“Most of the frameworks that have been available prior to this have focused on just surgery or just radiation,” Spratt says. “This algorithm integrates all of the specialties together, including PM&R, radiology and medical oncology, to provide a much more personalized treatment approach for patients with metastatic cancer to the spine.”
A different approach
Cancer can spread widely through the body, yet this algorithm specifically focuses on metastases to the spine. Researchers say a metastasis in the spine throws a wrench in typical treatment plans because of the sensitivity of the spinal cord. Quality of life can worsen much faster.
“A spine metastasis causes a lot of pain,” Szerlip says. “People can live with metastases in other areas of the body without much discomfort, but bone pain hurts a lot, and the ability to treat a tumor near the spinal cord is less. Surgeries on other bones are much easier than surgeries on the spine, and less morbid.”
Popular treatment paths address both the neurologic benefit and the oncologic benefit. That might mean a surgical decompression of the tumor, followed by radiation to attempt to control the cancer. Spratt is particularly excited about offering spine stereotactic body radiotherapy (SBRT), a form of high-dose radiation that requires just one to three treatments. Conventional radiation results in only about a 50 percent reduction in pain three months after treatment, and the cancer is eliminated for only a short time. Spratt says spine SBRT is a game changer, showing greater than 90 percent pain reduction and more effectively controlling tumor growth beyond one year post-treatment.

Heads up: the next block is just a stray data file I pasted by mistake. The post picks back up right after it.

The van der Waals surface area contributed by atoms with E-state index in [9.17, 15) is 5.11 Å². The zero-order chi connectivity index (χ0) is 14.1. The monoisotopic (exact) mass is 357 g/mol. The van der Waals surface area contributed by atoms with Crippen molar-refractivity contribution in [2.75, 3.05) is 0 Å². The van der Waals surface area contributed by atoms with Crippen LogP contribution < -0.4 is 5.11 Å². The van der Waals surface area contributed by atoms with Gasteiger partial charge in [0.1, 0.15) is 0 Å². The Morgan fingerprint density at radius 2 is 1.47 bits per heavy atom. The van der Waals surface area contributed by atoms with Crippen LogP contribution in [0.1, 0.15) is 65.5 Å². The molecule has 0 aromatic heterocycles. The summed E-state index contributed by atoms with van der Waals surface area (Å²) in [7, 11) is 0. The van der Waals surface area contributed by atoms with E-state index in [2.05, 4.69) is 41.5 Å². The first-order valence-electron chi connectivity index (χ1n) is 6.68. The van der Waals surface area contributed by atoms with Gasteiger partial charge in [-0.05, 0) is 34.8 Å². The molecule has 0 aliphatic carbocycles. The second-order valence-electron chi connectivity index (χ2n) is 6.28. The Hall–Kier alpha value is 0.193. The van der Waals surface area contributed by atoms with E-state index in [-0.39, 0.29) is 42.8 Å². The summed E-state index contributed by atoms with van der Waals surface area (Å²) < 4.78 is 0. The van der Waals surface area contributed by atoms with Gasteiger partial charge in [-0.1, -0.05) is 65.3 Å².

“With this technique, you’ve basically spared the spinal cord so you can give a much higher dose just millimeters away,” he says.
Patients are living longer
Most patients who present with metastatic spine cancer know they have cancer and have had it for some time, Szerlip says. The cancers that most often lead to spine metastasis tend to be renal cell, breast, prostate, sarcoma and lung, the researchers say.